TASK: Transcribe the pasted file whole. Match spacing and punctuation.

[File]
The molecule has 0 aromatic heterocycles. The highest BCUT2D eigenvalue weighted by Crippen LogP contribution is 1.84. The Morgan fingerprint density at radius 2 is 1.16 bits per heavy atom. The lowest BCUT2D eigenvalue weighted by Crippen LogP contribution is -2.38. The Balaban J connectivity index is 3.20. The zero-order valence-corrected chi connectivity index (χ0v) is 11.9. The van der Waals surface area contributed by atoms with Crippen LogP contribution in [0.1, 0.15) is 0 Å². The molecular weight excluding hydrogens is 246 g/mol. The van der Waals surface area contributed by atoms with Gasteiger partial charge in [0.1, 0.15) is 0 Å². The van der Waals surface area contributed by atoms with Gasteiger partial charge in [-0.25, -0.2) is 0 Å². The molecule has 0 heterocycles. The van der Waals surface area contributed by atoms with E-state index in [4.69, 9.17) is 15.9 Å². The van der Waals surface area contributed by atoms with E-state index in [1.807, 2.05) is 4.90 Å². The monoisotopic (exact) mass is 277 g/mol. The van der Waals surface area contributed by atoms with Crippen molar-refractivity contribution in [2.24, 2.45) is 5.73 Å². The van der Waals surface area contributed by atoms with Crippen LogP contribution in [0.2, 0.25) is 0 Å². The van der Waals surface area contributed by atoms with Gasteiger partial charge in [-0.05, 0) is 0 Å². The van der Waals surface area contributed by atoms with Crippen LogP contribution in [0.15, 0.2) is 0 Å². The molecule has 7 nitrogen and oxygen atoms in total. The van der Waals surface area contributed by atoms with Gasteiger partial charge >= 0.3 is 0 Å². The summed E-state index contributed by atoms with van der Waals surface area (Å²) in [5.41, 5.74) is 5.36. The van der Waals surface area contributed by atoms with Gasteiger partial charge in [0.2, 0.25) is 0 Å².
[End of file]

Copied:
The molecule has 0 aromatic heterocycles. The highest BCUT2D eigenvalue weighted by Crippen LogP contribution is 1.84. The Morgan fingerprint density at radius 2 is 1.16 bits per heavy atom. The lowest BCUT2D eigenvalue weighted by Crippen LogP contribution is -2.38. The Balaban J connectivity index is 3.20. The zero-order valence-corrected chi connectivity index (χ0v) is 11.9. The van der Waals surface area contributed by atoms with Crippen LogP contribution in [0.1, 0.15) is 0 Å². The molecular weight excluding hydrogens is 246 g/mol. The van der Waals surface area contributed by atoms with Gasteiger partial charge in [0.1, 0.15) is 0 Å². The van der Waals surface area contributed by atoms with Gasteiger partial charge in [-0.25, -0.2) is 0 Å². The molecule has 0 heterocycles. The van der Waals surface area contributed by atoms with E-state index in [4.69, 9.17) is 15.9 Å². The van der Waals surface area contributed by atoms with E-state index in [1.807, 2.05) is 4.90 Å². The monoisotopic (exact) mass is 277 g/mol. The van der Waals surface area contributed by atoms with Crippen molar-refractivity contribution in [2.24, 2.45) is 5.73 Å². The van der Waals surface area contributed by atoms with Crippen LogP contribution in [0.2, 0.25) is 0 Å². The van der Waals surface area contributed by atoms with Gasteiger partial charge in [-0.05, 0) is 0 Å². The van der Waals surface area contributed by atoms with Crippen LogP contribution in [0.15, 0.2) is 0 Å². The molecule has 7 nitrogen and oxygen atoms in total. The van der Waals surface area contributed by atoms with Gasteiger partial charge >= 0.3 is 0 Å². The summed E-state index contributed by atoms with van der Waals surface area (Å²) in [5.41, 5.74) is 5.36. The van der Waals surface area contributed by atoms with Gasteiger partial charge in [0.2, 0.25) is 0 Å².